For too long, students have been ignored or dismissed as politically engaged citizens on the basis that they don’t vote and won’t remain in our city. This must change: pitting students and non student residents against each other hasn’t been working and we must work together to solve the problems within our community. Working with the McMaster Students’ Union (MSU), I believe we can re-imagine the Student Community Support Network to create a program that truly works for everyone. With joint funding from McMaster, the MSU and the city we can develop a proactive bylaw education and enforcement system that prioritizes education and peer to peer outreach to solve problems before they are in violation of a bylaw. Under this model fewer property standard violations will occur and problems can be reported before they reach the criteria laid out in the bylaws. Additionally, we can better educate and inform students of their rights and responsibilities as tenants and hold absentee landlords accountable. This program can also explore non financial restorative justice based solutions that are proven to reduce recidivism and build up communities.
Young people are also much more likely to use public transit and active transportation to navigate our city. Improving the reliability and service of our public transit -- including implementing LRT -- and ensuring that truly protected bike lanes exist to help cyclists navigate the city safely will help retain young people in our city. Further, young people are much more likely to be renters than the general population, and improving the quality and quantity of our rental housing stock will go a long way towards ensuring that students continue to live, work, and play in Hamilton.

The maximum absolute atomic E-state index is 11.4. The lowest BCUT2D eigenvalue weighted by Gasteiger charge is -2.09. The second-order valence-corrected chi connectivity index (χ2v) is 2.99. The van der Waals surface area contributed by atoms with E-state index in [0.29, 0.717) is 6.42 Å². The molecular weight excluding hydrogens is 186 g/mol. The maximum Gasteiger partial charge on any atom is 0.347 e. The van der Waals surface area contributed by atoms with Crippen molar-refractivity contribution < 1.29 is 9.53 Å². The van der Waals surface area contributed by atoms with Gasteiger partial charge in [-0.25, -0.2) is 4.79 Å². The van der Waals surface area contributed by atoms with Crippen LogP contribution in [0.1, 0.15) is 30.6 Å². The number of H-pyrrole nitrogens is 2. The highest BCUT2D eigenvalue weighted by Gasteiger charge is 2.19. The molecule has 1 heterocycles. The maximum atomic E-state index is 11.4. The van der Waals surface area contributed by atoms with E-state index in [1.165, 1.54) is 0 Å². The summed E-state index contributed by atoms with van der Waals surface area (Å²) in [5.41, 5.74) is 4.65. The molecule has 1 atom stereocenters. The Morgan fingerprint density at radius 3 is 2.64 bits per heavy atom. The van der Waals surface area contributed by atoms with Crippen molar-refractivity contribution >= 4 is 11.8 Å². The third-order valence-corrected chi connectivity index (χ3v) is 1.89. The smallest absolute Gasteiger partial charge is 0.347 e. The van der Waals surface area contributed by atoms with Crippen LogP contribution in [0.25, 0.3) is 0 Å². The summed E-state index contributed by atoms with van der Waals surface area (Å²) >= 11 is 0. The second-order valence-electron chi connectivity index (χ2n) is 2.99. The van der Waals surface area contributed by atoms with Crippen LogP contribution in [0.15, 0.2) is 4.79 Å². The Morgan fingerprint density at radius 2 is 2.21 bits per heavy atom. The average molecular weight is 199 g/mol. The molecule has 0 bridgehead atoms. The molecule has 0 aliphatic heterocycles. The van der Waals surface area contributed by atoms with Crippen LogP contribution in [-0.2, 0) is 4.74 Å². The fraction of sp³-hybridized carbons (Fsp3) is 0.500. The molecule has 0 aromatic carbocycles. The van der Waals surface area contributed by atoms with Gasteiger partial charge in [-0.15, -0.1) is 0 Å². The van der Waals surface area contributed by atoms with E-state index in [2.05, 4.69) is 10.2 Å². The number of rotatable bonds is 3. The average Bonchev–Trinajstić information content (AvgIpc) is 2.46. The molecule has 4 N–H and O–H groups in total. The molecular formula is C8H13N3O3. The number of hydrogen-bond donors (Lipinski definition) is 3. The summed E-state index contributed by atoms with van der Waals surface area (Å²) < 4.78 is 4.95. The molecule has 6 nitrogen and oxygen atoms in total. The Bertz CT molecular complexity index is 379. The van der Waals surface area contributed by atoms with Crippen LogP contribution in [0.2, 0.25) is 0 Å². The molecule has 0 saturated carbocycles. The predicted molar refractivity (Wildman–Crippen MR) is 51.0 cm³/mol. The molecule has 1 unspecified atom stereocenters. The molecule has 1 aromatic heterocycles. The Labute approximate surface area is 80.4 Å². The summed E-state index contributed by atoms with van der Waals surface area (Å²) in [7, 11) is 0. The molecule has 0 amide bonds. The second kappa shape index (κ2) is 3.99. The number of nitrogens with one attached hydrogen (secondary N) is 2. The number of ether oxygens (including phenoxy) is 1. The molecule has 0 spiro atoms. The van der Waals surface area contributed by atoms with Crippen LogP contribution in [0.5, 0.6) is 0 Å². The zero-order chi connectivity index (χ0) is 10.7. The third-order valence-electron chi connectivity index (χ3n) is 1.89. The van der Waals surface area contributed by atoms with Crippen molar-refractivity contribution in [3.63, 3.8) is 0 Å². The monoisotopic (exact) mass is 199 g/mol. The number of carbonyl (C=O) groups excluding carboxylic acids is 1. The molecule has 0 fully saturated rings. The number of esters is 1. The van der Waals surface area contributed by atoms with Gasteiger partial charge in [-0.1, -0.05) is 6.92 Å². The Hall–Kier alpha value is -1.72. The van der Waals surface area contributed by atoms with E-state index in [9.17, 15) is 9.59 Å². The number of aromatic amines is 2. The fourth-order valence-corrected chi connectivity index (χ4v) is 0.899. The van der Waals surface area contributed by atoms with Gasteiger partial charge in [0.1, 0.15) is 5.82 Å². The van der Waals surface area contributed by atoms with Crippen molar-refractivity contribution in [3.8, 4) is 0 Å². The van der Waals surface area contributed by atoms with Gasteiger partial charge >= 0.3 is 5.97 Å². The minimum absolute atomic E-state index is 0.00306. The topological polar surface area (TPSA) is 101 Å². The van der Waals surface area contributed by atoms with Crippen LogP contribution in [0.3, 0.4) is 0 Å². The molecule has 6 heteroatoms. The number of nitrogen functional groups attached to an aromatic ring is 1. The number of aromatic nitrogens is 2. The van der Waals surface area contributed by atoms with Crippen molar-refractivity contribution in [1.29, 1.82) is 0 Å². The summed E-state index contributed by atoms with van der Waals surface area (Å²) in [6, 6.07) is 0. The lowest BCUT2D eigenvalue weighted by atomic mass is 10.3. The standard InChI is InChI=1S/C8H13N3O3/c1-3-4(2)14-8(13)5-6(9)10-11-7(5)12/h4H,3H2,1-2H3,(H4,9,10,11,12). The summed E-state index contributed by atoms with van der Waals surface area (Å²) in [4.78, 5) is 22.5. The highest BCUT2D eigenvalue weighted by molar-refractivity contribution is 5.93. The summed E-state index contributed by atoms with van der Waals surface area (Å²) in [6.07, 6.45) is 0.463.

|Massie, Richard||Yes||Yes, young people can be faster to adapt when unexpected events happen in business. Among these educated student assets are young entrepreneurs. And even one successful start-up company will build wealth and create jobs. We can attract young people with more dense urban amenities to have fun and a growing labour market so they can find their next job.|
|Miklos, Lyla||Yes||We should be making Hamilton a welcoming city for students NOW and not wait until they graduate. Some of things to improve the quality of life for students immediately include affordable housing, improved public transit, landlord licensing, job creation and community engagement. We need to ensure students have a voice and a seat at the table and need to be providing incentives for them to not only want to go to school hear, but to find work here, buy homes here and be a vital part of what makes Hamilton the city I love.|
|Narducci, Linda||Yes||Yes, absolutely, Hamilton has a lot to offer this demographic. Students and young people need to know that there is housing that is affordable and transportation that will accommodate car-less lifestyles. Hamilton offers several services to support business startups, but it’s not perfect. Hamilton Economic Development offers Summer Company for youth aged 15-29. This encourages young people at a young age to think about entrepreneurship and starting a business. It’s been my conversations that once proceeding to opening a business there are many frustrations with the bylaw and licensing hoops to jump through. This can be quite discouraging.|
|White, Harrison||Yes||Young people are already Hamilton’s largest demographic with 153,000 residents born between 1982-97. It appears that Hamilton already has a draw for younger demographics. I think Hamilton should continue to try and attract youth to the city, the City of Hamilton has a large aging population, with seniors expected to be the largest demographic by 2031. We need to ensure a consistent influx of new ideas, drive and ambition into the Hamilton community, we can do this through engaging youth through innovative ideas and improved quality of life. We need to ensure that Hamilton continues to be a place to work, start a family and establish roots. I do not want to see Hamilton turn into a commuter city, and I believe engaging with youth is the best way to do this. Hamilton is lucky to have a plethora of attractions for youth, but we need to make sure they feel like Hamilton is the place to call home. We don’t want students to simply take their knowledge to other cities, we want them to settle in Hamilton and utilize their skills here. Hamilton is already trying to create a youth city strategy, I believe that hearing from youth is an important first step in implementing necessary changes. I believe what will continue to attract younger individuals to Hamilton is similar to what attracts most people. Affordable housing, reliable public transit, friendly neighbourhoods, safe streets, various forms of entertainment and plenty of community engagement from the city. That is what I will focus on if elected to city council.|